This is absolutely prohibited under the securities laws. There is NO exemption from registration that allows a company to issue free trading shares in connection with a reverse merger, even to non-affiliates of the issuer. The only way to issue lawfully free trading shares in a reverse merger is to file a registration statement with the SEC that discloses all required information.

Rule 144 was amended in February of 2008, and it applies to issuers who are present or former shell companies, including companies that were shells prior to the adoption of the amendment.

The SEC addressed the use of Rule 144 by shell companies in its recently released Compliance and Disclosure Interpretations:

Question: If an issuer had previously been a shell company but is an operating company at the time that it issues securities, is the Rule 144 safe harbor available for the resale of such securities if all of the conditions of Rule 144(i)(2) are satisfied at the time for the proposed sale?

Answer: No. Rule 144(i)(1) states that the Rule 144 safe harbor is not available for the resale of securities “initially issued” by a shell company (other than a business combination related shell company) or an issuer that has “at any time previously” been a shell company (other than a business combination related shell company). Consequently, the Rule 144 safe harbor is not available for the resale of such securities unless and until all of the conditions in Rule 144(i)(2) are satisfied at the time of the proposed sale. [Jan. 26, 2009]

Question: Does Rule 144(i) apply to securities issued before February 15, 2008, which was the effective date of the amendments to Rule 144 in which the Commission adopted Rule 144(i)?

Answer: Yes. [Jan. 26, 2009]

Rule 144 specifies that shareholders of present or former shell companies cannot rely upon Rule 144 to sell their shares until the issuer of the securities has ceased to be a shell and at least one year has elapsed from the time the issuer filed current Form 10 information with the SEC reflecting its non-shell status. This destroys the argument that a reverse merger is faster than filing a registration statement in a direct public offering or IPO. Reverse mergers do not create liquidity, and may permanently destroy any chance of obtaining liquidity because the issuer must jump through numerous hoops to issue free trading shares.

Form S-8 l Game Changer l Reverse Mergers

Form S-8 is a short-form registration statement that is effective upon filing. It can be used to issue the shares registered without a restrictive legend. On July 15, 2005, the SEC amended Form S-8 to prohibit its use by shell companies.

FINRA Rule 6490 l Game Changer l Reverse Mergers

Issuers engaging in reverse mergers often undergo name changes, stock splits or other corporate change transactions. FINRA Rule 6490 requires issuers to obtain the regulator’s approval for corporate actions and reverse mergers. FINRA approval can literally take months and involve extensive document production and review when a reverse merger is involved. Upon this review, many reverse merger issuers find FINRA will not approve their transactions because they have sketchy corporate records. Additionally, after FINRA completes its review, reverse merger issuers are subject to a review by DTC. During this review, the issuer may lose DTC eligibility and its securities may become subject to DTC chills and global locks. Without DTC eligibility, it is almost impossible for a legitimate company to establish liquidity in its securities.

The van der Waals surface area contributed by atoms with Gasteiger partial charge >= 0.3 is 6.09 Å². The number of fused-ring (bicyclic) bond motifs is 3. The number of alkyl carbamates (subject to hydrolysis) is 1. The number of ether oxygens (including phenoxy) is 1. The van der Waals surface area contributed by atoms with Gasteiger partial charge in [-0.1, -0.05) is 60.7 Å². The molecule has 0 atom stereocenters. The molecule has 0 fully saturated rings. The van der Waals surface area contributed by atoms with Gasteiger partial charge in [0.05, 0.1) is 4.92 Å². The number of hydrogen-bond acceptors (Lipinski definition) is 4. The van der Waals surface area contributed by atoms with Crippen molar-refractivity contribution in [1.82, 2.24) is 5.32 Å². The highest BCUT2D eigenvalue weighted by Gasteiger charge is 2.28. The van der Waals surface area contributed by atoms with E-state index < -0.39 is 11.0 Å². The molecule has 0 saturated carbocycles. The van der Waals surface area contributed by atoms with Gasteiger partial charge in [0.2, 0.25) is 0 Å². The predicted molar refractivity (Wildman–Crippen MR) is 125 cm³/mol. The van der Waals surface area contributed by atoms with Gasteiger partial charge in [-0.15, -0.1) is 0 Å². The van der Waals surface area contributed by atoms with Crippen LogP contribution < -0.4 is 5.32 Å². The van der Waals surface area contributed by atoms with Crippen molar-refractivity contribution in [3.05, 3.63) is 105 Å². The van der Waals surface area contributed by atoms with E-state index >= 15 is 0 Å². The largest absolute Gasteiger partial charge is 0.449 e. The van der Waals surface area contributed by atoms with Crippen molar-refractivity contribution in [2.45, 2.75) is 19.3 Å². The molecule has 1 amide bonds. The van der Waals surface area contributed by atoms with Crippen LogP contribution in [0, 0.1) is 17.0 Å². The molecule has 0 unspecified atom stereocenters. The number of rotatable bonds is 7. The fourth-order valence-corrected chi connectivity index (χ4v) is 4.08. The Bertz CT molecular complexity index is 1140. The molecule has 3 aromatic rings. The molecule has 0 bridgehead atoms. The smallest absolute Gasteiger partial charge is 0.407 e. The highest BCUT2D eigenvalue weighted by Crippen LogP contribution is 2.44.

Stock Exchange Listings l Game Changer l Reverse Mergers

In November 2011, the SEC approved new NASDAQ, NYSE, and NYSE MKT (formerly AMEX) rules that impose more stringent listing requirements on companies that go public through a reverse merger. These rules prohibit a reverse merger company from applying to list until it has completed a one-year “seasoning period” by trading in the U.S. over-the-counter market or on another regulated U.S. or foreign exchange following the reverse merger, and has filed all required reports with the Commission, including audited financial statements. The company must also maintain a minimum share price of $2.00 to $4.00 for at least 30 of the 60 trading days immediately preceding its listing application.

The New Game l Direct Public Offering

For small companies unable Registration Statement to locate underwriters for an IPO, the direct public offering (“DPO”) is an appealing option which can result in an issuer having a ticker in as little as 90 days for less than a quarter of the cost of a typical reverse merger. In a DPO, the issuer files a registration statement with the SEC, typically on Form S-1, that registers shares from the issuer’s treasury, shares held by its existing shareholders, or both.

Any private company seeking to go public should proceed with caution when considering whether to engage in a reverse merger. Similarly, investors should proceed with caution when considering whether to invest in reverse merger companies. Many reverse merger issuers either fail or struggle to remain viable. In light of these considerations, private companies should consult a qualified and independent securities attorney to perform thorough research and due diligence before engaging in a reverse merger.

To the extent that a private company is willing to expend the time and resources to become public, it should do so the proper way, by filing a registration statement with the SEC and conducting an underwritten or direct public offering, thus avoiding the growing risks and new requirements involving reverse merger transactions and public shell companies.

For further information about this article, please contact Brenda Hamilton, Securities Attorney at 101 Plaza Real S, Suite 202 N, Boca Raton Florida,
at 561-416-8956 or visit http:www.securitieslawyer101.com.